FINN Harps’ Stadium Development Officer, Paul McLoone, has called on the Government to explain why a commitment to fund The Donegal Stadium was not honoured.
Last week, Harps officials were shocked when the development in Stranorlar was left off a round of funding from the Large Scale Sport Infrastructure Fund (LSSIF) announced on by Minister Shane Ross.
Harps expected the €6.7million project to be included in spite of a prior commitment from the Department to committed to 100 per cent funding of phase one: a 1,900-seater stand, changing rooms, offices, a new pitch and floodlights.
Work has stalled on the development since late 2014 when the structure of the stand was first erected and McLoone (pictured by Joe Boland, North West Newspix) has laud bare the club’s frustration.
“It is totally and utterly unacceptable because the structure will shortly be not fit for purpose,” McLoone said at a press conference yesterday.
“€1.2-€1.3m of taxpayer’s money has been spent on this. It is going on much too long.
“The lack of a decision is unacceptable. It is ridiculous. It will end up nothing, it will be gone and the site will eventually be demolished. It’s time for people to get off the fence and make the call.”
In 2018, the Department issued a €304,000 grant to progress design work and to provide up-to-date costing for completion of the work. Previously, €1.2million was provided between two allocations by a previous Government in 2007 and 2008.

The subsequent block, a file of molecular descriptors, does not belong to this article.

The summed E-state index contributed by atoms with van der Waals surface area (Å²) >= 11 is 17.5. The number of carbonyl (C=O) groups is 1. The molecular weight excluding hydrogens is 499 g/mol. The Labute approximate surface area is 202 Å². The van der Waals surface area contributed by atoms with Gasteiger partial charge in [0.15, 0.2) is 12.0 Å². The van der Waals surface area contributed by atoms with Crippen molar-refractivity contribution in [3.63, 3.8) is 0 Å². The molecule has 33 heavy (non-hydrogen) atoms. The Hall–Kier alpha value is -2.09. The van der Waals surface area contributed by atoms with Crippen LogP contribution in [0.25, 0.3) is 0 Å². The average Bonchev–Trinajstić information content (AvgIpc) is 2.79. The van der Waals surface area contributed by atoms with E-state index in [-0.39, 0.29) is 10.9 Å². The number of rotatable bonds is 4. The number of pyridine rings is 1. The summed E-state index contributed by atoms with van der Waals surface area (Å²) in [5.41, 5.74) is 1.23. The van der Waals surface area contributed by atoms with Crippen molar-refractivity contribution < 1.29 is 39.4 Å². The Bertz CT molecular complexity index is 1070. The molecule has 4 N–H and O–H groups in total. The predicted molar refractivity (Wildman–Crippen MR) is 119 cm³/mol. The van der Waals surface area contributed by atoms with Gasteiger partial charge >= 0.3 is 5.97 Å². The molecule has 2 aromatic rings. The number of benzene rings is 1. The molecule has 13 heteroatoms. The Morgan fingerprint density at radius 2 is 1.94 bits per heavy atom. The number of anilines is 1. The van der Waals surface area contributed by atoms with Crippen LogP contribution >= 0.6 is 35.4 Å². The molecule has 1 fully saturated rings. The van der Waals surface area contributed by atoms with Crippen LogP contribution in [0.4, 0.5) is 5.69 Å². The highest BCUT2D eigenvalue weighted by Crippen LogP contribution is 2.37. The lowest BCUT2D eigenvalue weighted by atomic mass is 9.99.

McLoone has dismissed any hint that Harps’ application was not submitted correctly.
He said: “The true picture is that it was dealt with by the Department of Sport in Killarney, the civil servants who I was dealing with, clearly they made the decision.
“In an email last night, they said that they made that decision in conjunction with Brendan Griffin, the Junior Minister for Sport. They rowed back and said that they referred our appraisal to a strategic development division.
“There are four weeks to rectify the wrong. The Government needs to state a clear intention. Do not attempt to deflect or blame others. I know exactly who is dealing with this and it was not the FAI or Donegal County Council.
“Finn Harps did every piece of work requested … we completed the bill of quantities to such an extent we could start work tomorrow morning. Everything is in place.”
Yesterday, Taoiseach Leo Varadkar confirmed a General Election for Saturday, February 8 and McLoone, who has been on board with this development since March, 2017, said: “The worry of that is that the decision was being held back and the can kicked down the road.
“Someone more malicious than me might suspect that it was to avoid it being a conversation during the election period. The announcement was supposed to be this Friday, but it was suddenly brought forward to get the announcement before the election was called.
“We were very surprised on Friday and the attempt to kick it to touch was unacceptable. There is no doubt that the decision lies with the civil servants and politicians.
“If the political will is there to give this money to Finn Harps, it can be done over night, no question.
“They didn’t honour their own commitment and we’re asking the question: Why?”
Harps have been liaising closely with Donegal County Council during the application process and the local authority remain supportive of the project.
Just one FAI-backed project – the Munster Centre of Excellence in Glanmire, – was awarded funding of €2m under the LSSIF and it is understood that the local Council will write to the Department outlining that the development is a ‘top priority’ for them.
Aidan Campbell, Harps’ Marketing Officer, added: “Everyone feels badly treated. We’ll wait and see, but people feel very let down and angry.”Tags: